Part 2: The Roman Empire Starts to Turn Against Homosexuality
The classical era came to an end with the death of Alexander the Great. Over the following three centuries power and control in the West shifted from Greece to the Roman empire. The Pax Romana brought order and prosperity to the new provinces. Yet the repression and slavery sustaining it introduced social and cultural changes that started to change the standing of homosexuality. By the time of the Emperor Theodosius (379 – 392 CE, emperor in the East; 392 – 395 CE, absolute emperor) Christianity was the official religion, and the edicts of Leviticus were used mercilessly to outlaw homosexuality and ensure that its practise incurred the death penalty. As the empire started to fall apart, and the identity of the state faltered, a scapegoat was found. This is precisely what is going on in Russia right now as the Orthodox Church leads a crackdown on dissidence and inexplicably brands homosexuality a Western problem that must be stamped out.
Where the Greeks had philosophy and art, the Romans had civic administration. The empire was powered by bureaucracy, not philosophy. From 323 BCE, the Roman empire absorbed Greece, but it did so selectively. Although homosexuality was acknowledged, it had no place within the social structure, as it had in Greece. To the conquering Romans, it was about power.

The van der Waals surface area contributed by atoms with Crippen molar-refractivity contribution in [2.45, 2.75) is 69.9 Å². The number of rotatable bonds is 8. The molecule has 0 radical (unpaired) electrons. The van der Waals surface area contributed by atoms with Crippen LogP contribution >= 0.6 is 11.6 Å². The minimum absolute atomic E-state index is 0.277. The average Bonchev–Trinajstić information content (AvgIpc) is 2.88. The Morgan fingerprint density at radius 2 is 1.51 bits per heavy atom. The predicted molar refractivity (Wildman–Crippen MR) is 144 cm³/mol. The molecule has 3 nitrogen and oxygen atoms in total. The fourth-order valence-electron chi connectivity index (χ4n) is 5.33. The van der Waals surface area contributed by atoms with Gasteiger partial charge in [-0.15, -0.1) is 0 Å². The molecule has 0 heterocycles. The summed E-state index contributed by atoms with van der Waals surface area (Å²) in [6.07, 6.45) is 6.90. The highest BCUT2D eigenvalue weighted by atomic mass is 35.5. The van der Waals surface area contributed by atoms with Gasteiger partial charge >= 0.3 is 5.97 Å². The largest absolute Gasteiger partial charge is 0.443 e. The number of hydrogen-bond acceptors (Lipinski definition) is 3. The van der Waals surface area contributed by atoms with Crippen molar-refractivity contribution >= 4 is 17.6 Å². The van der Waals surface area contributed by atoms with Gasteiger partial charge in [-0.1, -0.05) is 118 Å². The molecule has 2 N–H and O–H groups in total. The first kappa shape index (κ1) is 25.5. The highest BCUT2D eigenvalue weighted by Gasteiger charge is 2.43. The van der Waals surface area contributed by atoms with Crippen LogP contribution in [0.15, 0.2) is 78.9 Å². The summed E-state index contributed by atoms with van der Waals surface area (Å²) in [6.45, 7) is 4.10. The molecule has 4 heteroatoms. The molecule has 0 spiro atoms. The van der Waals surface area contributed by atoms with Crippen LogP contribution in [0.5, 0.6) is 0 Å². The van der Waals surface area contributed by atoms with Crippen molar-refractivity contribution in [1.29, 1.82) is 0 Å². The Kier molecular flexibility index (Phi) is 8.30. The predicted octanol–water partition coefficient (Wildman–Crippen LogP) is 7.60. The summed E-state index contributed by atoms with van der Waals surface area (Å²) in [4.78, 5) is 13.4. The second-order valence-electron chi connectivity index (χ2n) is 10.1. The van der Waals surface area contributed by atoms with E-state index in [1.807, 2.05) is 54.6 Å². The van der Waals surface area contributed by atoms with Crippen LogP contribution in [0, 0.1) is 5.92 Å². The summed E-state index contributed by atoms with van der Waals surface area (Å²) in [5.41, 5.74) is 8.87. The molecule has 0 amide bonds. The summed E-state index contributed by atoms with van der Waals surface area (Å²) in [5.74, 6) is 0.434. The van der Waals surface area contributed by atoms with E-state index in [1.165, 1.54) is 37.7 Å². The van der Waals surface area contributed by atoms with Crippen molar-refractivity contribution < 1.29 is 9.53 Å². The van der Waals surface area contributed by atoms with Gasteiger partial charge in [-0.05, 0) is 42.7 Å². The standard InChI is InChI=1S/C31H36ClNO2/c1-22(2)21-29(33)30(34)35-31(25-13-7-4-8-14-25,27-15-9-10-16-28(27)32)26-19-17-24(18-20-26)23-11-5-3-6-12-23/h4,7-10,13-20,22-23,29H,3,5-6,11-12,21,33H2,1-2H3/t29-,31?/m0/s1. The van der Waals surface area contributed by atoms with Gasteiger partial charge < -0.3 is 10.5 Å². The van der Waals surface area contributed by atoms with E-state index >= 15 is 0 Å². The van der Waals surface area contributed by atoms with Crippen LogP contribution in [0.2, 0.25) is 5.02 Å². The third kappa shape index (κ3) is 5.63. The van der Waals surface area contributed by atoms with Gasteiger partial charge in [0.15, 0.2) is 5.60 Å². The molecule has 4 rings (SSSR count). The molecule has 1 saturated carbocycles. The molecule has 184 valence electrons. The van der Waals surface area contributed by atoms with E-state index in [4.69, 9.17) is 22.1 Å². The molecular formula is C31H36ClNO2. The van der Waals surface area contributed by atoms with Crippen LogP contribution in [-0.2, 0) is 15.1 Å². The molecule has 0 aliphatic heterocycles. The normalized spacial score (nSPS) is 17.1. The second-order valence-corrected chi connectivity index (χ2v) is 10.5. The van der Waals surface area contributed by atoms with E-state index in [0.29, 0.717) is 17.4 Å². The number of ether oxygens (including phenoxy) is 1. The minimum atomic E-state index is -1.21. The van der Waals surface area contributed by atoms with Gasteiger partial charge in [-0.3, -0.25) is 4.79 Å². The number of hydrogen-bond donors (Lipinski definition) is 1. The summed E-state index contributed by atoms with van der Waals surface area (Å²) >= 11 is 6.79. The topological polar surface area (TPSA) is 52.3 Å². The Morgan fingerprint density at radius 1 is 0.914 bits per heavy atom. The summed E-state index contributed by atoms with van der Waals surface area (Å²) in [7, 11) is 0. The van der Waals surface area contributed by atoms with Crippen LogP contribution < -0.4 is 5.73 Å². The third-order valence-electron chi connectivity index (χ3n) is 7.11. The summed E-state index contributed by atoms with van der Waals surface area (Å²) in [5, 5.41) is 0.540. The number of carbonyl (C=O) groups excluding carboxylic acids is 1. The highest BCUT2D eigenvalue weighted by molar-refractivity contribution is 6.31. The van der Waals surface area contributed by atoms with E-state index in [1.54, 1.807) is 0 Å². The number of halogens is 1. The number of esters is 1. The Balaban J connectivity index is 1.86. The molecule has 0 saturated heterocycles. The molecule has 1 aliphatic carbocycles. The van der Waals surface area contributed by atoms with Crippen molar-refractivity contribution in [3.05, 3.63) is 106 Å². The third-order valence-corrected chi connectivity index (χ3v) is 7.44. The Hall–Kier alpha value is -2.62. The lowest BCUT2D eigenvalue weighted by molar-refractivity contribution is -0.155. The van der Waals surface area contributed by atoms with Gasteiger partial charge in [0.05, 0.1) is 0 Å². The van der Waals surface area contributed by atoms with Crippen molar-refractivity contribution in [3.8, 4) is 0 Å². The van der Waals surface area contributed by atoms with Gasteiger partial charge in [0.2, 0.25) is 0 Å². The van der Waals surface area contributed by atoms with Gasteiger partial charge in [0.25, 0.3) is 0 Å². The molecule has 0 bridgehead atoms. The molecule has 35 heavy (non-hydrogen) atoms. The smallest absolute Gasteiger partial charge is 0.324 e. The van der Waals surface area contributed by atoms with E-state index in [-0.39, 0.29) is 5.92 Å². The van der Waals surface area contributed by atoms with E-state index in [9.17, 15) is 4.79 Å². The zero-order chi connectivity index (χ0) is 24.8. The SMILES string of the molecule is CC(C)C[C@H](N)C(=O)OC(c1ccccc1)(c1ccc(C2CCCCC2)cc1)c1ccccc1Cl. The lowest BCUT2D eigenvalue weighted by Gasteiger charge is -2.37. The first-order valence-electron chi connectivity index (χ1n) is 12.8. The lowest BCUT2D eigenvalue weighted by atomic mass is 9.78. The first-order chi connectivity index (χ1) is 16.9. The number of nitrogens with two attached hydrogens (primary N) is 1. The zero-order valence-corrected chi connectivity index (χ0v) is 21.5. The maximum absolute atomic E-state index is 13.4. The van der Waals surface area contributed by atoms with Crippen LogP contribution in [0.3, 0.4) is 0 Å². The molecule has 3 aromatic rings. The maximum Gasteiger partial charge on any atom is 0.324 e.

In the early Roman comedies, homosexual relations occurred not between freemen but master and slave. There was nevertheless a conflict within Roman society about love and sexuality that was not resolved until Christianity became the official state religion.
In his Satires, Juvenal adopted the paranoid (and misogynist) style. In the second satire, he depicted the evils of homosexuality within the framework of effeminacy.
The Scantinian laws before all the rest,
men and not women,
Scrutinise first: they behave worse,
but then they have safety, In numbers,
united behind their phalanx of close-linked shields.
Great is the union of effeminates, nor will you find,
So detestable an example set by any one of our sex.
Juvenal • Satires, c. 100 BCE
The Scantinian Law, the dates of which are uncertain (but could be as early as 226 BCE), stated that punishment for homosexuality was reserved for the passive male. Juvenal also complains about men who are in the closet, “who, at home, in private, wear/ Wide bands on their brow, necks all decked out in jewellery”.
Allegations of homosexuality did not end careers in Ancient Rome. Sulla, Pompey, Catiline, Caesar, Mark Antony and Octavius: all were accused of practising homosexuality. One of the Roman Senate’s greatest orators, Cicero, used homosexuality as a stick to beat his opponents. Again, the practise was dismissed as effeminate. He accuse the Governor of Sicily of financial misconduct, and worse, of being “a degraded contemptible woman among men”. After the murder of Julius Caesar, Cicero accused Mark Antony of enslaving the Roman people when he had offered Caesar the crown. He talked of Antony’s boyhood love for his friend Curio, and said of slavery of the Roman people:
You should have asked for it yourself alone, whose life from boyhood showed you would submit to anything, and would lightly be a slave.
Cicero • Phillipics, 43 BCE